Melioidosis can mutate to become antibiotic-resistant, study warns

A new study has shown that the gram-negative bacterium that causes melioidosis, considered a major biothreat, can mutate to become resistant to the antibiotics used to treat it.

The research, conducted by a team of scientists from Colorado State University, has the potential to help scientists treat melioidosis and may also aid in discovering strategies to combat antibiotic-resistant bacteria.

Melioidosis, caused by the bacterium Burkholderia psuedomallei, is considered highly dangerous and is classified as a category B priority pathogen by the U.S. Centers for Disease Control and Prevention. It is commonly treated using the antibiotic ceftazidime.

In most cases, when bacteria mutate to become more resistant to antibiotics, they will make small but effective changes in their DNA structure. The CSU researchers discovered that B. pseudomallei completely discarded an entire section of its DNA in order to develop resistance to ceftazimide.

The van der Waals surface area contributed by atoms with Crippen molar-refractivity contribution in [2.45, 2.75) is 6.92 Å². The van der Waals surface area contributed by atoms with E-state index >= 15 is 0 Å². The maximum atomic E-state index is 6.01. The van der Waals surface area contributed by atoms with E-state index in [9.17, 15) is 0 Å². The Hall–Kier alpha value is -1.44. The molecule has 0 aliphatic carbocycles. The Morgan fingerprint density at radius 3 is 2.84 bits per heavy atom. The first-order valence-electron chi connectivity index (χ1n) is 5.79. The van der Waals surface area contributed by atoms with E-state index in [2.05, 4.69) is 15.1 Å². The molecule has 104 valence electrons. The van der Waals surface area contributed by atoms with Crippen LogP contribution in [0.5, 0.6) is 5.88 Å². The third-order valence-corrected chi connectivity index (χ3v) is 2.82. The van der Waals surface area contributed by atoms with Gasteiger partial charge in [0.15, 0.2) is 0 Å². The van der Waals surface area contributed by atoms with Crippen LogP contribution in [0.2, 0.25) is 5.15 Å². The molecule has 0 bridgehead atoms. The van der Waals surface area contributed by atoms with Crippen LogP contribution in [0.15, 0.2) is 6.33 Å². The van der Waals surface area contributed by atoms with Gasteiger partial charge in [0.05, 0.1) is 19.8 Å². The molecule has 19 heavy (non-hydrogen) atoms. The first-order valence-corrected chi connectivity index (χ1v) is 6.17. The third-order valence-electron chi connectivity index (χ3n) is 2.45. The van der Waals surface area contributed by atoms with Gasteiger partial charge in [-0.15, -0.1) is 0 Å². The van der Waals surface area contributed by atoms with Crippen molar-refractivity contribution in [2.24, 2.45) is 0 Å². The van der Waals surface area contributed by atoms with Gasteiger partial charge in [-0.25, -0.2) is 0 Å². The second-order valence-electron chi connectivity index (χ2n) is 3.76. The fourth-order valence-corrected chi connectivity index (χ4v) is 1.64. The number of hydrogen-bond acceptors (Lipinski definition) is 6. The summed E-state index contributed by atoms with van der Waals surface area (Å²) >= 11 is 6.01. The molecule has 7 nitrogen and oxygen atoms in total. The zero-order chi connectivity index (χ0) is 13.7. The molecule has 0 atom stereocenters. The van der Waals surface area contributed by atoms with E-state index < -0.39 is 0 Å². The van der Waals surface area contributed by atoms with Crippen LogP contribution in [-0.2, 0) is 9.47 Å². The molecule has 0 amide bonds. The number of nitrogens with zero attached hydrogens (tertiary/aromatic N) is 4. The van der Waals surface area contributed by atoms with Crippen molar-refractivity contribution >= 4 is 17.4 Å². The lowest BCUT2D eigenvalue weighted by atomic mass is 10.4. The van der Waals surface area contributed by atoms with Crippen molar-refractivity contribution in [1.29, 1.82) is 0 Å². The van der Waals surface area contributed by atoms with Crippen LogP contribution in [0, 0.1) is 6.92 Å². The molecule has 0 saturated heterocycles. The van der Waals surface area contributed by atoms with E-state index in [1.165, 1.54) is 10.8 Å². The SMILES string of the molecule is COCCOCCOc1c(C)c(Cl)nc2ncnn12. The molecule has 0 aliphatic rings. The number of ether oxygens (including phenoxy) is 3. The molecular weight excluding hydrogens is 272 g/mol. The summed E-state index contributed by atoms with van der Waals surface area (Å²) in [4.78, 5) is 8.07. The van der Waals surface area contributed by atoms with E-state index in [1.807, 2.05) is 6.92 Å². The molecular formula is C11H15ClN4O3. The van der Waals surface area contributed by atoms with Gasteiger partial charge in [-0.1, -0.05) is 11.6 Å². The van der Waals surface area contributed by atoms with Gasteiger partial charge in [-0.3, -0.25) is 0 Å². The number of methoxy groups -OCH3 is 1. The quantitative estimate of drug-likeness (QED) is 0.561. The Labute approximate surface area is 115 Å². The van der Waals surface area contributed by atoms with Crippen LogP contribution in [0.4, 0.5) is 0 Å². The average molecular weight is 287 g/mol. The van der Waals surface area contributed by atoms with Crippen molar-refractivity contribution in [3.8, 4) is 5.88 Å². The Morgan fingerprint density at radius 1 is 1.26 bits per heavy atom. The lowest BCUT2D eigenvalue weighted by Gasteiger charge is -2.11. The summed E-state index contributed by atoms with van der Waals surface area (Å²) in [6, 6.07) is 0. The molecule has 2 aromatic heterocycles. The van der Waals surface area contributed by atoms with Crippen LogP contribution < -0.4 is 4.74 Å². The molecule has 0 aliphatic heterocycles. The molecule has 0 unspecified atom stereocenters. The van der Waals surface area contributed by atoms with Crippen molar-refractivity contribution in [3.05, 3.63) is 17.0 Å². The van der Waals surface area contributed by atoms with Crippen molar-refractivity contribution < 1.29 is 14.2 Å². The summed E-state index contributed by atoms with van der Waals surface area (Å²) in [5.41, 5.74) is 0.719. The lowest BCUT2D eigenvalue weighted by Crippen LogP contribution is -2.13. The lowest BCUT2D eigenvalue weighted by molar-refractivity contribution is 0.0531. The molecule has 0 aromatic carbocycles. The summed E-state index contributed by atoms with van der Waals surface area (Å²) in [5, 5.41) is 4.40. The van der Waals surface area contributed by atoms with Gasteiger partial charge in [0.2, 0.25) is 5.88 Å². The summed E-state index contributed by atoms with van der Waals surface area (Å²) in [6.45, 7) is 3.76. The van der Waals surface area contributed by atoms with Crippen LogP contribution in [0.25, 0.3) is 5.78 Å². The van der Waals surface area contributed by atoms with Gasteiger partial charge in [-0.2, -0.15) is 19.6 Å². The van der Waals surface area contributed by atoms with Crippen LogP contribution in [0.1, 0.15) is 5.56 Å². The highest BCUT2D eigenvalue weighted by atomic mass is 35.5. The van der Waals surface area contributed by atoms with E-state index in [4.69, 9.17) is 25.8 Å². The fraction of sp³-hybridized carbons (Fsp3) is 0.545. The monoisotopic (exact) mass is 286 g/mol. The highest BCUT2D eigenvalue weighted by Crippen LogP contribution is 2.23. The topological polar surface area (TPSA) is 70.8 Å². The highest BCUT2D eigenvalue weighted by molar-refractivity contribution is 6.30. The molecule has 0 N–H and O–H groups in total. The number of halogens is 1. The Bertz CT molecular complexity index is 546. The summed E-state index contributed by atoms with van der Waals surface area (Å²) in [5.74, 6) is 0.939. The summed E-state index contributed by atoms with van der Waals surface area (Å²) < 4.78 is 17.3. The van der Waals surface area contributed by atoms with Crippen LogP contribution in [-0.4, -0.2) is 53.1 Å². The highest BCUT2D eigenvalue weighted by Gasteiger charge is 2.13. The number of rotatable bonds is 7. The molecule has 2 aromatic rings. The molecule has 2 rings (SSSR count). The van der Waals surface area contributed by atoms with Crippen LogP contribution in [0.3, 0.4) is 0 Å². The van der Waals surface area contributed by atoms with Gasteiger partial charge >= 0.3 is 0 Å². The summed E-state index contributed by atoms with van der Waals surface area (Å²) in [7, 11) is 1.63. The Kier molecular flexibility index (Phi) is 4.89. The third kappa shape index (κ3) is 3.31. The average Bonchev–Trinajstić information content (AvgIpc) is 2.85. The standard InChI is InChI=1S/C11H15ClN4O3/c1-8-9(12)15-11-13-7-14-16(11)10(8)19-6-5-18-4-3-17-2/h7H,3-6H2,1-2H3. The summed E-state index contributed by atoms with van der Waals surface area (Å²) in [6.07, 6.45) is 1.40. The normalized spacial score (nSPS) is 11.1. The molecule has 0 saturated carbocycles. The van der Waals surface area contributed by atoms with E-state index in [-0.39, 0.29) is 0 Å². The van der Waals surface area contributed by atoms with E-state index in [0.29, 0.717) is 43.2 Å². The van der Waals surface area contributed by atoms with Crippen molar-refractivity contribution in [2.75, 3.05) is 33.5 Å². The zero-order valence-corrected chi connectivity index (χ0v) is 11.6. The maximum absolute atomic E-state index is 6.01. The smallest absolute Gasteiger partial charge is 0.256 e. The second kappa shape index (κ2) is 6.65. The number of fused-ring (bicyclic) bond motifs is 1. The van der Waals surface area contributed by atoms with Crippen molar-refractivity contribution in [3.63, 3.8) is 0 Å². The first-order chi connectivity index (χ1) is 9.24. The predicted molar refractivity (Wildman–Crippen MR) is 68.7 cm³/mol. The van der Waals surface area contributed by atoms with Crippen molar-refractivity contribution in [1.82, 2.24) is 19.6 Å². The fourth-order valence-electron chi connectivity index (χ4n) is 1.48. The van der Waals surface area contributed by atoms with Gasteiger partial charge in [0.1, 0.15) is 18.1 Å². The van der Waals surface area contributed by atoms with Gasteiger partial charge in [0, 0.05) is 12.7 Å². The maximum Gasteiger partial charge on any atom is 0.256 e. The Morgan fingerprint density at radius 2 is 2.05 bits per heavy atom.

“Its slow growth helped it elude proper treatment because it didn’t show up on tests which depended upon seeing bacteria multiply in the test media that Burkholderia pseudomallei tipically thrives in," Herbert Schweizer, a co-director of the research, said. "This new mutant form of the bacterium we looked at in this study was likely responsible for a good portion of about 11 to 17 percent of the cases of melioidosis that did not respond to ceftazidime treatment.”

Schweizer said that it was highly unusual to see DNA changes of this magnitude that left a bacterium still able to cause disease.

“The ultimate outcome of this research is that, when patients don’t respond to ceftazidime, we now know what to look for," Schweizer said. "And hospitals can begin using new tests to diagnose the problematic mutant strains early and patients can then be treated with other antibiotics that may be more effective against the resistant strains.”

The research was conducted by scientists from CSU, as well as Mahidol University in Bangkok, the Genome University in Singapore and the Universities of Cambridge and Oxford. The study was published in the journal the Proceedings of the National Academy of Sciences.